performance this past month, spreads in the investment grade corporate sector remain at attractive levels. Specific to the overall index, corporate spreads peaked in early July (160.1 bps) and spent the remainder of the month grinding tighter, finishing the month at 143.7 bps. Considering the sector began the year at 92.4 bps, the current level continues to offer some value despite the rally during the month, though a focus on security selection is key. Consider that the challenging first six months of 2022 led to a reduction in overall duration for the sector and an increase in the yield to
worst (see chart). This shift has resulted in greater carry and less sensitivity to interest rates moving forward, though the risk is still there.
Exhibit 4 — Spread Compress in July, Still Offer Value
Exhibit 5 — With Great Volatility Comes Great Opportunity
Bloomberg US Aggregate Bond Index measures the performance of investment grade, fixed-rate taxable bond market and includes government and corporate bonds, agency mortgage-backed, asset-backed and commercial mortgage-backed securities (agency and non-agency). Bloomberg US Corporate Index measures the performance of the US investment grade fixed-rate taxable corporate bond market. Bloomberg Treasury Bond Index measures US dollar-denominated, fixed-rate, nominal debt issued by the US Treasury. Bloomberg US Securitized Index measures the performance of the securitized sector of the Bloomberg US Aggregate Bond Index. The indexes are unmanaged, include net reinvested dividends, do not reflect fees or expenses (which would lower the return) and are not available for direct investment. Index data source: Bloomberg Index Services Limited. See diamond-hill.com/disclosures for a full copy of the disclaimer.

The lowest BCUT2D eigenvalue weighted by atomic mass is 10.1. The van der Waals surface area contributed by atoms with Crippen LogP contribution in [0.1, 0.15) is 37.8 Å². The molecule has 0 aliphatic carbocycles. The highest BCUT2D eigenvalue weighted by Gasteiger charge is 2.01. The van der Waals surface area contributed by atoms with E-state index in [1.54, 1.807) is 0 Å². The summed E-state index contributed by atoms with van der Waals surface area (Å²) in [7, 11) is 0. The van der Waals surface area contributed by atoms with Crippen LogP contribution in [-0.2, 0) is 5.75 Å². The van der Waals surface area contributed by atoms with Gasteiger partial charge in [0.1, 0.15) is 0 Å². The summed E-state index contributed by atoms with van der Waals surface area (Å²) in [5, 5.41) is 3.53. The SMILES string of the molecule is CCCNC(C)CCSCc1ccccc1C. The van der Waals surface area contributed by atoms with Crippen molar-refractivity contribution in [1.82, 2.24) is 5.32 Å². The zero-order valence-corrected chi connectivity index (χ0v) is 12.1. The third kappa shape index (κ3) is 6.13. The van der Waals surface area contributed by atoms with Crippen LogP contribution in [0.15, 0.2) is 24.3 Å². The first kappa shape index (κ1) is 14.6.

The views expressed are those of the author as of August 2022 and are subject to change without notice. These opinions are not intended to be a forecast of future events, a guarantee of future results or investment advice. Investing involves risk, including the possible loss of principal. Past performance is not a guarantee of future results.